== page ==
This might also be a good time to note that the Office of Community Engagement (OCE) already has developed a variety of long-term partnerships with community groups that might offer fruitful ground for campus-community collaborations: local free clinics, three local school systems, with students supporting college counseling, student empowerment, mentoring at-risk students, supporting physical activity and enrichment programs at elementary schools, supporting two community garden projects, working on alleviating food insecurity, running an ESL program, among others. Starting this academic year OCE is also working working with five local partners in the VISTA program addressing poverty alleviation through workforce development, low income housing weatherization, development of capacity of local food banks, economic development, health education, readiness for school, among others. For more information on these programs and for contacts with local partners, contact Director of OCE, Jim Peterman:, Associate Director Nicky Hamilton:, or Robin Hille Michaels: OCE is charged with overseeing and coordinating community engagement programs, so It will be important to consult with the OCE directly or through the Collaborative should your ideas involve University-community collaborations.

More generally, please feel free to contact either of us (Karen:; Linda: or the Collaborative’s Coordinator (Sabeth Jackson: or Community Liaison (Emily Partin: if we can be of assistance as ideas emerge and develop.

We have attached the slides from Thursday’s session in case they are useful to you. We’ll also be posting these on the Collaborative’s website, which is also where you can find a list of Collaborative Committee members and staff and more detailed information about funding opportunities. This is also where we’ll post information about upcoming Collaborative events and examples in addition to the one below. The website URL is:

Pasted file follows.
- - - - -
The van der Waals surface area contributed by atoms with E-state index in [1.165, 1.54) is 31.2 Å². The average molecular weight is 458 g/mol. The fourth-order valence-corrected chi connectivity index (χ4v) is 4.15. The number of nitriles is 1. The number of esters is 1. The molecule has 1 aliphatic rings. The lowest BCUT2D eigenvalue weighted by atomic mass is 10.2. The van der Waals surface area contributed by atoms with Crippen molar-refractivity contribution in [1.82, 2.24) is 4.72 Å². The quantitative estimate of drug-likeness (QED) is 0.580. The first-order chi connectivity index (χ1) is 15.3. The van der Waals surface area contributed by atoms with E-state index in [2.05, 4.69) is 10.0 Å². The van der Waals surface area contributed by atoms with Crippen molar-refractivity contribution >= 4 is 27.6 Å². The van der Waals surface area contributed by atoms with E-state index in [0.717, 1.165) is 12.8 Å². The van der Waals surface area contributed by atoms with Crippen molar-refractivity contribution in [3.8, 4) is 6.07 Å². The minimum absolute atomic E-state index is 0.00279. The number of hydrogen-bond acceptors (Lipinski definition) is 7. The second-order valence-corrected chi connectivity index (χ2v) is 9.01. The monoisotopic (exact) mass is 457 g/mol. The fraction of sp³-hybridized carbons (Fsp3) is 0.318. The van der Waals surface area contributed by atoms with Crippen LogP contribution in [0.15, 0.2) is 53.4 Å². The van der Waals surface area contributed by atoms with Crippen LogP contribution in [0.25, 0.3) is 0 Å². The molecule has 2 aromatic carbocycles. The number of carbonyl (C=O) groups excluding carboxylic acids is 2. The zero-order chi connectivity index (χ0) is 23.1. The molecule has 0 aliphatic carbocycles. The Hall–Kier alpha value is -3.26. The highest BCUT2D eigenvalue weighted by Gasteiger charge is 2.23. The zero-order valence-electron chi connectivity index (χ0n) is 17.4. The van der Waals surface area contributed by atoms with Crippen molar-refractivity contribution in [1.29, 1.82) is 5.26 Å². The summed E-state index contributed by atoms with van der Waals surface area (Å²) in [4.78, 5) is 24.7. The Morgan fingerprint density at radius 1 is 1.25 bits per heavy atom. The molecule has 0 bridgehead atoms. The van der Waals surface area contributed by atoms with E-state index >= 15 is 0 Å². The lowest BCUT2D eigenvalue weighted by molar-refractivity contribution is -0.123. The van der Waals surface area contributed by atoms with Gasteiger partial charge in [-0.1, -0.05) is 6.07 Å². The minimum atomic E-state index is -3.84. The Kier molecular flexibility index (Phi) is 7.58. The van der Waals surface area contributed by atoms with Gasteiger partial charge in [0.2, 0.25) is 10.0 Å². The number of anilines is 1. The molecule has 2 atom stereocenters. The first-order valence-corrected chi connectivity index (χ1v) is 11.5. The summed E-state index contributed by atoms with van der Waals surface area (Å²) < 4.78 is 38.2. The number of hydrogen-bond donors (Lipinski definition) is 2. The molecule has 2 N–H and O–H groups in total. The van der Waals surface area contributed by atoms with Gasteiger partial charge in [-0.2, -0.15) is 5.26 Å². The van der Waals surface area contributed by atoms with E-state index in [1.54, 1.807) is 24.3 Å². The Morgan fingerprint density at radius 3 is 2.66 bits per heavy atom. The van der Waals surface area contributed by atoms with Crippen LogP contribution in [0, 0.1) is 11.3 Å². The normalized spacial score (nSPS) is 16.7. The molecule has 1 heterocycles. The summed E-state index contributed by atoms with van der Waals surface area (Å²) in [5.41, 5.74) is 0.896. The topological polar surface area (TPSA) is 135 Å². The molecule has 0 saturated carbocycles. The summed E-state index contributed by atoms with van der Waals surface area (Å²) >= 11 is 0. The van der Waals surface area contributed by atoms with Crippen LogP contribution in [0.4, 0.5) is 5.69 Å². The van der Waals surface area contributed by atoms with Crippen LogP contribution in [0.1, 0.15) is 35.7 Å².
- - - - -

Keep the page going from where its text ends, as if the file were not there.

We look forward to this collaborative process and to seeing what emerges from it.


Karen and Linda

AN EXAMPLE: Tobacco Use in the Region

Imagine a collaborative effort in which the following collaborations together yield a richer understanding of and local action regarding tobacco use in the region. All or subsets of the efforts below might gather together to collaborate as a larger team and to share their progress and discoveries. Some or all might extend over multiple semesters, perhaps being “handed off” as needed to maintain progress and continuity. And note that one certainly might vary the recipe to yield a different version of the same dish or perhaps a different dish entirely, depending on the ingredients (the particular disciplines, courses, institutions, community initiatives, people) and how and in what order they come together. Other potentially useful metaphors for this process that come to mind are different atoms and molecules combining to yield different compounds and reactions, and the notion that there are different ways to connect the dots yielding different patterns and constellations.

  • A local high school health teacher and local physician wishing to know more about local students’ perceptions of tobacco and tobacco use partner with one or more Sewanee students and faculty on a course project, independent study project, or extended research effort to better understand students’ perceptions. These might be faculty and/or students from any of a number of disciplines: Psychology, Anthropology, HIstory, Philosophy,…They might use a variety of approaches including focus groups and ethnographic and/or oral history approaches.